In The Trial of the Chicago 7, writer and director Aaron Sorkin brilliantly dramatizes a shameful event in American history: the US Justice Department’s prosecution of political activists Tom Hayden, Rennie Davis, Abbie Hoffman, Jerry Rubin, David Dellenger, John Froines and Lee Weiner, all of whom were arrested while leading peaceful anti-Vietnam War demonstrations during the 1968 Democratic National Convention in Chicago. They were charged with inciting violence, but footage of police attacking and teargassing them and thousands of their followers was shown on television worldwide. Their case, handled by famed attorney William Kunstler, was a cause celebre.
Additionally, Black Panther leader Bobby Seale was put on trial with the Chicago 7, although he’d been in Chicago to give a speech elsewhere, hadn’t been anywhere near the demonstrations and had never met the seven until the trial, at which he had no legal representation. Judge Julius Hoffman’s incompetent and prejudiced rulings against the seven — and especially against Seale — were evident from the first day of the trial, and his decisions were eventually overturned. He was subsequently
Sorkin’s film captures these real events as a compelling narrative that puts us into the courtroom to witness the most dramatic moments of the trial, but also gives us fascinating behind the scenes glimpses of personality clashes between the defendants and differences in their perspectives on how to end the war in Vietnam. All of the actors in the cast seem to be channeling the historic personas they’re playing. The film has stunning authenticity. That said, Sorkin does take storyteller’s liberties in structuring the scenario and developing characters for maximum dramatic effect and engagement. As a result, the film is entirely entertaining while it serves to educate audiences about historic events that clearly remind us that we must be vigilant to protect our civil rights and uphold justice. Aaron Sorkin spoke with me recently about balancing entertainment and educational value in The Trial of the Chicago 7, and how he develops story and dialogue. You can also watch the interview on AWFJ’s YouTube channel.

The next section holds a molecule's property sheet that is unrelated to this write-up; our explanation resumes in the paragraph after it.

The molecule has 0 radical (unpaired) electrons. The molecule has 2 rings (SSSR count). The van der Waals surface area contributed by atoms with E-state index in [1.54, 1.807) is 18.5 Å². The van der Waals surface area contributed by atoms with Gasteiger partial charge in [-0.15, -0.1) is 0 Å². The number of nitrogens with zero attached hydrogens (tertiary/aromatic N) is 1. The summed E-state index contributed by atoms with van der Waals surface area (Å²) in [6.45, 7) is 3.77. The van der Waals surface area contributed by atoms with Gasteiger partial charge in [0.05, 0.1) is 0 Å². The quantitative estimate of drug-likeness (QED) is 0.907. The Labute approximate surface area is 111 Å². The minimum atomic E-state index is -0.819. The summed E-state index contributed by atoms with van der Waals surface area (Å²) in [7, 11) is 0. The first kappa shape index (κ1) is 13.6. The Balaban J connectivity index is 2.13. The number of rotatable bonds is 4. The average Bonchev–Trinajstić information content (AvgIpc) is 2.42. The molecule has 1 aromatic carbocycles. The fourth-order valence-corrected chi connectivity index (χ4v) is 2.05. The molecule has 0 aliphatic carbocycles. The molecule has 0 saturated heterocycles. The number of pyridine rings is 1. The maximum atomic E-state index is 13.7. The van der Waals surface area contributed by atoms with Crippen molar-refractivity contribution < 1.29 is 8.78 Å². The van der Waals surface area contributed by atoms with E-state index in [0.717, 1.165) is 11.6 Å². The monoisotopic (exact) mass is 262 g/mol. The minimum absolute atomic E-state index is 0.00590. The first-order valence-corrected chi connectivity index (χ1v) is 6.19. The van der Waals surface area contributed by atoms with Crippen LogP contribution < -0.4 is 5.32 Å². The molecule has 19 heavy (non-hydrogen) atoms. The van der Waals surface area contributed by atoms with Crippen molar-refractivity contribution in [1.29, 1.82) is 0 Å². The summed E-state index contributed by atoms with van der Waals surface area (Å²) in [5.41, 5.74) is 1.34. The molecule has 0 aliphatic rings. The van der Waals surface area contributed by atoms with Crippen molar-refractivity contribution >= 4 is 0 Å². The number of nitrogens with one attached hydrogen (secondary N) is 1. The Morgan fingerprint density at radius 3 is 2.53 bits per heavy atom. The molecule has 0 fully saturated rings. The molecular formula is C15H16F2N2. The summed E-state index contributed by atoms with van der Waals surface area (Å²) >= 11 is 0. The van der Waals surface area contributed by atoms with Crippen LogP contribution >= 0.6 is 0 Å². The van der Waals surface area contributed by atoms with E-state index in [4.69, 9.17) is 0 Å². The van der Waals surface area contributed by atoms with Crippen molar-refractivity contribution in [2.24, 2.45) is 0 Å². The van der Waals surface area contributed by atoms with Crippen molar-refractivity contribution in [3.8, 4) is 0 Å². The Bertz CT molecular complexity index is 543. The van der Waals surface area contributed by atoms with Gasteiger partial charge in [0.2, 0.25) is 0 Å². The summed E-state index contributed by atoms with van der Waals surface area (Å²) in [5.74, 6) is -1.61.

JENNIFER MERIN: Hi, Mr. Sorkin. How’re you doing today?
AARON SORKIN: Aaron, please.
SORKIN: It’s nice to meet you.
MERIN: Thank you. And, it’s an honor to meet you, and I’m so pleased that I have this opportunity to speak with you. Thank you so much.
SORKIN: It’s my pleasure. Thank you.
MERIN: I’m an ardent admirer of your work. I think that you accomplish rare things in your films. They are always very compelling, and they make audiences think and rethink, perhaps, their preconceptions about what’s going on in the world and even perhaps drive them to take or behave more response-responsibly in society. This particular film, The Trial of Chicago 7, is based on an historic event that happened. It’s an entertaining film that is very educational. It’s telling people about something that they may not know about because they’re young and they haven’t been there. My question to you is, how do you find the balance between the entertainment value and the educational value in your films?
SORKIN: What I cling to are rules of drama that are 2,500 years old, that are written by Aristotle, three centuries before Christianity, about intention and obstacle. Somebody wants something, something’s standing in their way of getting it. And if I stay true to the-the dramatic elements, if you’re telling a good story, and you’re able to tell it well, and when I say tell it well, I’m not talking about just me. I mean, everyone who is involved in making a movie and the 500 things you need to go right. Then it may do more than just hold your attention for that two hours when the lights are down in the theater. It may have a greater resonance than that. So I hope that’s a good enough answer.